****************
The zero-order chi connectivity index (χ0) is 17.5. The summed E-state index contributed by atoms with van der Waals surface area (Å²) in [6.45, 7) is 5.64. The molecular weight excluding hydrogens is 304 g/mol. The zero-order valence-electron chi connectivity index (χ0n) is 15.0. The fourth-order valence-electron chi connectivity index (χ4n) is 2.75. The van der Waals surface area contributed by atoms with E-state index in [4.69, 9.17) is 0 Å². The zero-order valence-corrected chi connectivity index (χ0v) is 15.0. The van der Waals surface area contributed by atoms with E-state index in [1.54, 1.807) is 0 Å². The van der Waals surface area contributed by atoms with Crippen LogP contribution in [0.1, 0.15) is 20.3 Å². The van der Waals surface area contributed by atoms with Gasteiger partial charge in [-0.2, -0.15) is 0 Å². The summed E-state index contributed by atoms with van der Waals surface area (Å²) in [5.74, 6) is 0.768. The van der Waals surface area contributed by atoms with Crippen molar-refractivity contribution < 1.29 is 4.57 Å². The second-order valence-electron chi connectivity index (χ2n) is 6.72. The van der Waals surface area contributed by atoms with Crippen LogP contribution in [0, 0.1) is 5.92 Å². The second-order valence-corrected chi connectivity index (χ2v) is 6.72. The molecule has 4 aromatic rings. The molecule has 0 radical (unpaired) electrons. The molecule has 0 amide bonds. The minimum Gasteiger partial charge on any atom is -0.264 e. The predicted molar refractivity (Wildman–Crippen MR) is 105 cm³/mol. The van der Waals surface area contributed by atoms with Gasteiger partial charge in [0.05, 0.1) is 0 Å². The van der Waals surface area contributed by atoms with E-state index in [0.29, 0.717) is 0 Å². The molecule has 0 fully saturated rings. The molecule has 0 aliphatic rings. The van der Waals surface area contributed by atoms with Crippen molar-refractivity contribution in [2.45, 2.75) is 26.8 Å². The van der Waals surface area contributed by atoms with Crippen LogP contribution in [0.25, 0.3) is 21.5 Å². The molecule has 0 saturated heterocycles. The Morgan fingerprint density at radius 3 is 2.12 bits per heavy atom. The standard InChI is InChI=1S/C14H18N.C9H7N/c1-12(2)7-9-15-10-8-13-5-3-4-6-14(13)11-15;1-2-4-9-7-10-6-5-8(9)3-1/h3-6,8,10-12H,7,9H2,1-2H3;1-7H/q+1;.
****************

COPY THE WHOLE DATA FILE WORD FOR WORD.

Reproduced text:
The zero-order chi connectivity index (χ0) is 17.5. The summed E-state index contributed by atoms with van der Waals surface area (Å²) in [6.45, 7) is 5.64. The molecular weight excluding hydrogens is 304 g/mol. The zero-order valence-electron chi connectivity index (χ0n) is 15.0. The fourth-order valence-electron chi connectivity index (χ4n) is 2.75. The van der Waals surface area contributed by atoms with E-state index in [4.69, 9.17) is 0 Å². The zero-order valence-corrected chi connectivity index (χ0v) is 15.0. The van der Waals surface area contributed by atoms with E-state index in [1.54, 1.807) is 0 Å². The van der Waals surface area contributed by atoms with Crippen LogP contribution in [0.1, 0.15) is 20.3 Å². The van der Waals surface area contributed by atoms with Gasteiger partial charge in [-0.2, -0.15) is 0 Å². The summed E-state index contributed by atoms with van der Waals surface area (Å²) in [5.74, 6) is 0.768. The van der Waals surface area contributed by atoms with Crippen molar-refractivity contribution < 1.29 is 4.57 Å². The second-order valence-electron chi connectivity index (χ2n) is 6.72. The van der Waals surface area contributed by atoms with Crippen LogP contribution in [0, 0.1) is 5.92 Å². The second-order valence-corrected chi connectivity index (χ2v) is 6.72. The molecule has 4 aromatic rings. The molecule has 0 radical (unpaired) electrons. The molecule has 0 amide bonds. The minimum Gasteiger partial charge on any atom is -0.264 e. The predicted molar refractivity (Wildman–Crippen MR) is 105 cm³/mol. The van der Waals surface area contributed by atoms with Gasteiger partial charge in [0.05, 0.1) is 0 Å². The van der Waals surface area contributed by atoms with E-state index in [0.29, 0.717) is 0 Å². The molecule has 0 fully saturated rings. The molecule has 0 aliphatic rings. The van der Waals surface area contributed by atoms with Crippen molar-refractivity contribution in [2.45, 2.75) is 26.8 Å². The van der Waals surface area contributed by atoms with Crippen LogP contribution in [0.25, 0.3) is 21.5 Å². The molecule has 0 saturated heterocycles. The Morgan fingerprint density at radius 3 is 2.12 bits per heavy atom. The standard InChI is InChI=1S/C14H18N.C9H7N/c1-12(2)7-9-15-10-8-13-5-3-4-6-14(13)11-15;1-2-4-9-7-10-6-5-8(9)3-1/h3-6,8,10-12H,7,9H2,1-2H3;1-7H/q+1;.